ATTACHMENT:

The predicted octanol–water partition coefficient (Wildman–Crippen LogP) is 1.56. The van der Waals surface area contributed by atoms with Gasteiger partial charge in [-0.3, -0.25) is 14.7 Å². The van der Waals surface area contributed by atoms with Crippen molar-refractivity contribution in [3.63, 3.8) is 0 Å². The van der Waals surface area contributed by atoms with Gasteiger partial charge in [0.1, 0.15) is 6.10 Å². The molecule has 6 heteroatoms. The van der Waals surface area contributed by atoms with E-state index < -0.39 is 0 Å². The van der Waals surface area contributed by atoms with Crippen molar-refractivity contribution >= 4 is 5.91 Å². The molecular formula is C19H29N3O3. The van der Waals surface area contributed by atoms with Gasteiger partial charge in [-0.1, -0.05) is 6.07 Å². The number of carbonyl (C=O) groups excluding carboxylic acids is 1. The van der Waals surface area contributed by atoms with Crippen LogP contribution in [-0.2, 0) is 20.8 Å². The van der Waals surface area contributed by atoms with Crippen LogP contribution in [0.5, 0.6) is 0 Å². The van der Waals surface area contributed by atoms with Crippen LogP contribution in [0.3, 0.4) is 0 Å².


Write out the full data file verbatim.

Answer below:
The predicted octanol–water partition coefficient (Wildman–Crippen LogP) is 1.56. The van der Waals surface area contributed by atoms with Gasteiger partial charge in [-0.3, -0.25) is 14.7 Å². The van der Waals surface area contributed by atoms with Crippen molar-refractivity contribution in [3.63, 3.8) is 0 Å². The van der Waals surface area contributed by atoms with Gasteiger partial charge in [0.1, 0.15) is 6.10 Å². The molecule has 6 heteroatoms. The van der Waals surface area contributed by atoms with E-state index < -0.39 is 0 Å². The van der Waals surface area contributed by atoms with Crippen molar-refractivity contribution >= 4 is 5.91 Å². The molecular formula is C19H29N3O3. The van der Waals surface area contributed by atoms with Gasteiger partial charge in [-0.1, -0.05) is 6.07 Å². The number of carbonyl (C=O) groups excluding carboxylic acids is 1. The van der Waals surface area contributed by atoms with Crippen LogP contribution in [-0.2, 0) is 20.8 Å². The van der Waals surface area contributed by atoms with Crippen LogP contribution in [0.5, 0.6) is 0 Å². The van der Waals surface area contributed by atoms with Crippen LogP contribution in [0.3, 0.4) is 0 Å².